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Guitar amp watts needed for smaller gigs

Fender Champion 100

This one is written by request.

A reader on Facebook asked:

I'm just curious how many watts do I need for small gigs and band rehearsals? And cheap because I'm just starting out.

Pictured above is one of the more affordable solid-state amplifiers, the Fender Champion 100. Very loud. This thing has twin 12-inch loudspeakers, and oh yes, it can push a lot of volume. It is easily as loud as most half-stack amplifier setups. It's also weighs 40 pounds (18kg) so it's not exactly a lightweight. This is a beefy amp.

Do you need 100 watts? In my experience, no. With solid-state you can get away with 60 and still be heard, but for anything lower than that, you end up with solid-state distortion - which is a sound you absolutely do not want.

I personally use a Line 6 Spider V 60. Previously I had a 100-watt Fender Frontman 212R, the predecessor to the Champion 100. The big Fender for me was just too big, too darned loud, and very annoying to lug around. The Line 6, while having only one loudspeaker and being 60-watt compared to 100-watt, suits me better.

Then again, for regular gigging it is better to have too much volume available rather than too little. There would never be a problem getting enough volume out of the big Fender. But with the smaller Line 6 60-watt, there might be.


Not as many watts are needed for tube-type to push volume compared to solid-state, but to explain why that is requires a whole other article that I'll write later. For now, I'll just say I don't recommend tube-type for those starting out for one reason. Cost.

An example of this is the Fender Super Champ X2. Great tube-type amp? Yes. But at the time I write this, it's $50 more than the Champion 100 and not even half as loud. There is absolutely no way the 1x10 Super Champ will out-loud the solid-state 2x12 Champion. Not a chance. You want the most volume for the money, you get the Champion amp.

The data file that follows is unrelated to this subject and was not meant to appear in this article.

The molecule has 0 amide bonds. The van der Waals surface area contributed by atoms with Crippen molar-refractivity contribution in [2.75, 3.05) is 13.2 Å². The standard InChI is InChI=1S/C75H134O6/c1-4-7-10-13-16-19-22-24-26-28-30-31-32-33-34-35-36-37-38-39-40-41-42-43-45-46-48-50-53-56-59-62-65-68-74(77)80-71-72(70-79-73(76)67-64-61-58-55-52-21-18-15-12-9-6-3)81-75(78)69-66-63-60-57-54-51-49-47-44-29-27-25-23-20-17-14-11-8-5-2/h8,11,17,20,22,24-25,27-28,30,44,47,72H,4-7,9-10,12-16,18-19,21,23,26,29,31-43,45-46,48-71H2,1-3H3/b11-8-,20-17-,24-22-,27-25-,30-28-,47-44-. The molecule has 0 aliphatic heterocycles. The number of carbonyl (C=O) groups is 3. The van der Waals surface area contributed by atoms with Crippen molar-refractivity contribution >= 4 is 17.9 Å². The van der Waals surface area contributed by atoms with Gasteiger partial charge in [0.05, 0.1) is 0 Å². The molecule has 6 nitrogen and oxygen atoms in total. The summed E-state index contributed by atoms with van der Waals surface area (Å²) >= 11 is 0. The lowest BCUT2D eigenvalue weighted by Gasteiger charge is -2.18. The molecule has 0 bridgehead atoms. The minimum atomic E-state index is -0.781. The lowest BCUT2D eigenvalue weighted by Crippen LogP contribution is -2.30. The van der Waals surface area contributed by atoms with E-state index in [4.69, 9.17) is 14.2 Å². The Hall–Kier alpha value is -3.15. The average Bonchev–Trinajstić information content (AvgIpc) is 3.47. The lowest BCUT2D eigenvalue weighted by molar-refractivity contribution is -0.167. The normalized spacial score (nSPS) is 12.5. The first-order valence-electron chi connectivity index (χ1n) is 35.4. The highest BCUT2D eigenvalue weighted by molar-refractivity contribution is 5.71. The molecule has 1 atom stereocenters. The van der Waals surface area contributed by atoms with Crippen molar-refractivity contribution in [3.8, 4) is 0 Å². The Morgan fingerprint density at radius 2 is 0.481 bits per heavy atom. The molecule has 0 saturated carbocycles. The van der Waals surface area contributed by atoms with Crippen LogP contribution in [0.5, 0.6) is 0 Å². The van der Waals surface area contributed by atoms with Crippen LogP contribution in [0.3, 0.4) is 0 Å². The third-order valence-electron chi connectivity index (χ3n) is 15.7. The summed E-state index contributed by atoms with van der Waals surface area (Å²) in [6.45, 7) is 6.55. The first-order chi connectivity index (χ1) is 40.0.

And then when you see the price of the Spider V 60, that's when you really start seeing the value of solid-state over tubes. Tube-type amps just can't compete pricewise when compared to solid-state.

Generally speaking, tubes always cost more than solid-state does and that's pretty much the way it's always been.


Given the fact new solid-state amps are so low in cost these days, you really don't save much buying used.

Granted, if you do come across an a solid-state amp with 60 watts or greater that's in good shape for real cheap, as in under $125 cheap, you can take a risk and buy one of those. But I wouldn't personally do it.

How many watts needed for certain gigs?

How many watts to go with depends on the rehearsal or gigging space.

For smaller rooms where sound can bounce off the walls, 60 watts is usually just fine.

For larger rooms, the amp may need to be lifted off the ground (such as stacking it on top of a box) for it to be heard, and you should be able to get away with 60 watts.

For larger rooms with wider open stages or outdoor gigs, at that point you need larger loudspeakers that can push more air, so 100 watts would be needed...

...if a drummer is present.

Fighting with the drummer

The one person you're fighting against for sonic space is always the drummer.

This means if you're playing solo as a street performer, you absolutely do not need a 100-watt amp. In fact, you can easily get away with a little 25-watt solid-state amp in a street performer environment.

But with the full band, it's the drummer that's the loudest thing in the room. Always. That's the guy you need to out-loud to be heard. If you have a drummer that really bangs the skins hard, you'll need to go for the 100-watt amp.

Published 2018 Oct 3

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